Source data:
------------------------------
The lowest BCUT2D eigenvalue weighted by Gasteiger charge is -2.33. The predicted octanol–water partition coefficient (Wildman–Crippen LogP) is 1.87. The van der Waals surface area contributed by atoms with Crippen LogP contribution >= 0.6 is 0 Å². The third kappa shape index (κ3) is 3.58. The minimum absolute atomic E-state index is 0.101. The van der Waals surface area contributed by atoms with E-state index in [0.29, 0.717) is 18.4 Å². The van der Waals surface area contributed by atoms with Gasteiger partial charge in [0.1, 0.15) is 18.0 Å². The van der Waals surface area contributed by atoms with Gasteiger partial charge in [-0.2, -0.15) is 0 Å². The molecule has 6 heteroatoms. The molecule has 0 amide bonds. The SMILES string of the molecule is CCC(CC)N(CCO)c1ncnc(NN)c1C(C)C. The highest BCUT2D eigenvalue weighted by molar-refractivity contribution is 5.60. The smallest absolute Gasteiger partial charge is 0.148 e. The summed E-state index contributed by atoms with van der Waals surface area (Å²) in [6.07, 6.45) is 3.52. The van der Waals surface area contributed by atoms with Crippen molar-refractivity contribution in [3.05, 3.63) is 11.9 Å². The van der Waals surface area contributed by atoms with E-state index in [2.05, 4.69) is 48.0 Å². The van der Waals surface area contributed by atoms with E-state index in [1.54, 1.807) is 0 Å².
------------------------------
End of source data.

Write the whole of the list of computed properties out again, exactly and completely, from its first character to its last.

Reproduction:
The lowest BCUT2D eigenvalue weighted by Gasteiger charge is -2.33. The predicted octanol–water partition coefficient (Wildman–Crippen LogP) is 1.87. The van der Waals surface area contributed by atoms with Crippen LogP contribution >= 0.6 is 0 Å². The third kappa shape index (κ3) is 3.58. The minimum absolute atomic E-state index is 0.101. The van der Waals surface area contributed by atoms with E-state index in [0.29, 0.717) is 18.4 Å². The van der Waals surface area contributed by atoms with Gasteiger partial charge in [0.1, 0.15) is 18.0 Å². The van der Waals surface area contributed by atoms with Gasteiger partial charge in [-0.2, -0.15) is 0 Å². The molecule has 6 heteroatoms. The molecule has 0 amide bonds. The SMILES string of the molecule is CCC(CC)N(CCO)c1ncnc(NN)c1C(C)C. The highest BCUT2D eigenvalue weighted by molar-refractivity contribution is 5.60. The smallest absolute Gasteiger partial charge is 0.148 e. The summed E-state index contributed by atoms with van der Waals surface area (Å²) in [6.07, 6.45) is 3.52. The van der Waals surface area contributed by atoms with Crippen molar-refractivity contribution in [3.05, 3.63) is 11.9 Å². The van der Waals surface area contributed by atoms with E-state index in [2.05, 4.69) is 48.0 Å². The van der Waals surface area contributed by atoms with E-state index in [1.54, 1.807) is 0 Å².